Open access peer-reviewed chapter

Veterinary Drug Residues in Meat and Meat Products: Occurrence, Detection and Implications

Written By

Andrew Bamidele Falowo and Oluwakamisi Festus Akimoladun

Submitted: 20 August 2018 Reviewed: 18 December 2018 Published: 10 March 2019

DOI: 10.5772/intechopen.83616

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Veterinary Medicine and Pharmaceuticals

Edited by Samuel Oppong Bekoe, Mani Saravanan, Reimmel Kwame Adosraku and P K Ramkumar

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Application of veterinary drugs in livestock production is inevitable as they are essential for treatment of diseases, prevention of diseases, modification of physiological functions, improvement of growth and productivity as well as for ensuring food safety. However, recent reports have revealed that the use of veterinary drugs in large amounts and consistently could result in deposition of antimicrobial residues in muscle and organs of animal. Consumption of these residues in animal products may pose health risk to consumers including development of antibiotic resistance bacteria, allergy, reproductive disorder and hypersensitivity reaction. It is in line with this that this chapter seeks to examine the cause, occurrence, mode of detection, health implication and possible solution to veterinary drugs residues in meat and meat products.


  • antimicrobial residue
  • meat and meat product
  • veterinary drugs
  • consumers’ health
  • antimicrobial resistance

1. Introduction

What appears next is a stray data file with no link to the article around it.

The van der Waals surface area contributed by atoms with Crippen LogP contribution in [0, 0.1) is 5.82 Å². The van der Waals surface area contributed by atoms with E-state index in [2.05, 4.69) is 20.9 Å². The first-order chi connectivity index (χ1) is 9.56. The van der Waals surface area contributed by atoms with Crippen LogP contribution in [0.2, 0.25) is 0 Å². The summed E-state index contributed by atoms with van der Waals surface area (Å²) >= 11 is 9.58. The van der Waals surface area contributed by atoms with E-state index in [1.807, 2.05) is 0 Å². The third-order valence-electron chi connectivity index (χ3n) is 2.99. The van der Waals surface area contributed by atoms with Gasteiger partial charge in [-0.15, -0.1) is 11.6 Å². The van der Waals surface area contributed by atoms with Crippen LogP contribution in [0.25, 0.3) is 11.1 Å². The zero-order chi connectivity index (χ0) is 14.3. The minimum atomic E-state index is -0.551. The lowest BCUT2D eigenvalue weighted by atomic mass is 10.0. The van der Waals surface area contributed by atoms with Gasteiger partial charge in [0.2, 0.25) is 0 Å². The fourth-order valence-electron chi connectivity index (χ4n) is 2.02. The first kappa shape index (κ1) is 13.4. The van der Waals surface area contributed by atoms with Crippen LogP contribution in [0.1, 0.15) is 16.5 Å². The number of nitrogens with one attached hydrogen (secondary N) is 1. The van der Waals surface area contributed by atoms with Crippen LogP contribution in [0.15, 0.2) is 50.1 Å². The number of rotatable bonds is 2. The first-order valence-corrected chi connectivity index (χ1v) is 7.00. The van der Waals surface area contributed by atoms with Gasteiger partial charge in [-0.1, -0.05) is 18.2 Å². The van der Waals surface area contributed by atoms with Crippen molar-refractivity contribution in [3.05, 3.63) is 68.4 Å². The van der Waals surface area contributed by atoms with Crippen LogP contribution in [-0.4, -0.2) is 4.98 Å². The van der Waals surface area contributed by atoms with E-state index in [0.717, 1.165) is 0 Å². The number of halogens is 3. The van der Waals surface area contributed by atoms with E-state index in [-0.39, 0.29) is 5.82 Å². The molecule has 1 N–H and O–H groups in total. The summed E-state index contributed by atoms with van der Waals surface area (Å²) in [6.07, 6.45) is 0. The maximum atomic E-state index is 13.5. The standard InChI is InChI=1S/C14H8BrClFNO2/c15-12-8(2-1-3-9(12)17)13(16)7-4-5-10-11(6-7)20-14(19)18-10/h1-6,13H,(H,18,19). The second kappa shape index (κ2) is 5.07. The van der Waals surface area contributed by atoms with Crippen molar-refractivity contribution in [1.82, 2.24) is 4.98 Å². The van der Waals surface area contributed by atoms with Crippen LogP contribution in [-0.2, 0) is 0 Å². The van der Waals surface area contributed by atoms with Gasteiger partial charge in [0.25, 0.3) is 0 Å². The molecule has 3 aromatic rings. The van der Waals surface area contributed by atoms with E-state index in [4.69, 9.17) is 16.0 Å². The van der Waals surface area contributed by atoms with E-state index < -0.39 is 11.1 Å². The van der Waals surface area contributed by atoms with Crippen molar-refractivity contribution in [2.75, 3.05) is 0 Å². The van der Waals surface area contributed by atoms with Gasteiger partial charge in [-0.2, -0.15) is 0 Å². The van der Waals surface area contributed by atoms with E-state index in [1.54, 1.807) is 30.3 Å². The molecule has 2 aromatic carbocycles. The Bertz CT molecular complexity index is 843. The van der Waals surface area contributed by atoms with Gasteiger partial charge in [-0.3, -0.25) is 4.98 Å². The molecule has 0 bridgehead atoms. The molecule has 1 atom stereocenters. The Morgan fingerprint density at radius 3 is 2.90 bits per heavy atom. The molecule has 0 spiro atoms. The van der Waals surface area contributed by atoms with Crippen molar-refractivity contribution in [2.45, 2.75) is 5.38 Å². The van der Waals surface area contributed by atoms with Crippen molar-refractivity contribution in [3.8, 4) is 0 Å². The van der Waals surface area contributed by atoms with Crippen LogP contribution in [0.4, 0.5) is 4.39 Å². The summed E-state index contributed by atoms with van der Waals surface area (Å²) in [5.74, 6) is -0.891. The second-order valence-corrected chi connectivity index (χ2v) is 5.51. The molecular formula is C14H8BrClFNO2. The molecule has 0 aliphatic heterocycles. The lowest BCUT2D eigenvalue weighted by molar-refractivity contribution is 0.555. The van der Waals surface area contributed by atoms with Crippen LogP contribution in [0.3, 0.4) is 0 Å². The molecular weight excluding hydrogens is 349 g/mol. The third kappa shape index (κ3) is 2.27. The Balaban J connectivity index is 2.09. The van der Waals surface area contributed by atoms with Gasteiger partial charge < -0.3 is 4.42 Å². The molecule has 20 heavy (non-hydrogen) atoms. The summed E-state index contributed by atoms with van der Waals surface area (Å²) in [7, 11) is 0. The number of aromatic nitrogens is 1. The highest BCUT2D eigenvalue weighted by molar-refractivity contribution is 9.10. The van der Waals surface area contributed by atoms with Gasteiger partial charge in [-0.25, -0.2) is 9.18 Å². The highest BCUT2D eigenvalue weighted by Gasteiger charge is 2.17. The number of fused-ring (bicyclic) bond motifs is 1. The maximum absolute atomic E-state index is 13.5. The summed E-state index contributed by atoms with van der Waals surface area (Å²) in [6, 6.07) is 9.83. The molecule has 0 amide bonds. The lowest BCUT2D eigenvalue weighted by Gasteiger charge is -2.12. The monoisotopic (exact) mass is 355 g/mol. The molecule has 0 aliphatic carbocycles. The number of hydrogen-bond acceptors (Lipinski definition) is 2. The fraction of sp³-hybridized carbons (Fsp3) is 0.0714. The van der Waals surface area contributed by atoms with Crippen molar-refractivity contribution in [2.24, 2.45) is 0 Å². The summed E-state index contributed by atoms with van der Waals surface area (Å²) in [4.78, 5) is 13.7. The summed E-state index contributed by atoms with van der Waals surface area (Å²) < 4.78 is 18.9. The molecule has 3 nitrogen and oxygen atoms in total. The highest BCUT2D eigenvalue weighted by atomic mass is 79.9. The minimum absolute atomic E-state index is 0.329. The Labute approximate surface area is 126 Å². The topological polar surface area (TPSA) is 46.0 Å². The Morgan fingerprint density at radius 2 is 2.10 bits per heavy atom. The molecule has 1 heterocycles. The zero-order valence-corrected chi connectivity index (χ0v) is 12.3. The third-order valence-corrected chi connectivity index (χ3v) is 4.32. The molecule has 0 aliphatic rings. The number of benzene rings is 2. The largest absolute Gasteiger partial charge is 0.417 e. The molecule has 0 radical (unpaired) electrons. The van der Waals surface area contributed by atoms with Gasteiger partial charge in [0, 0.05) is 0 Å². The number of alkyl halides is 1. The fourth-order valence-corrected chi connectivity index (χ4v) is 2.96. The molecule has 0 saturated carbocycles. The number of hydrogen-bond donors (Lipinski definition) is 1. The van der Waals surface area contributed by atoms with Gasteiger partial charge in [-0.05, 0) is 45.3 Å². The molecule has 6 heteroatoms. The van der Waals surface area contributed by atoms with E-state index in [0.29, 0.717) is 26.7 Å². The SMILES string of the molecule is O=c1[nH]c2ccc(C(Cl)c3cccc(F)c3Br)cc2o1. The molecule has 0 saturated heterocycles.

The use of veterinary drugs in livestock production is inevitable as they are essential for treatment of diseases (therapeutic), prevention of diseases (prophylaxis), modification of physiological functions (such as tranquilizers, anesthetic drugs), improvement of growth and productivity (growth promoters) as well as for ensuring food safety [1]. The veterinary drugs are used throughout the world and they comprise a broad variety of classes of chemical compounds including vaccines, antimicrobials, antiparasitics and β-agonists [2]. These drugs have been used to strengthen profitability and productivity of modern food-animal production by facilitating earlier weaning, higher animal densities, carcass yield and meat quality as well as the use of cheaper feed sources [2]. Among the antimicrobials that are commonly used in livestock production are tetracyclines, amprolium, penicillin, streptomycin, sulphonamides, tylosin, aminoglycosides, β-lactams, macrolides and lincosamides, quinolones, sulfonamides and tetracyclines [3, 4] while that of antiparasitic agents include anthelmintics or coccidiostats, stilbenes, amphenicols, nitrofurans, nitroimidazoles, carbamates, pyrethroids and sedatives.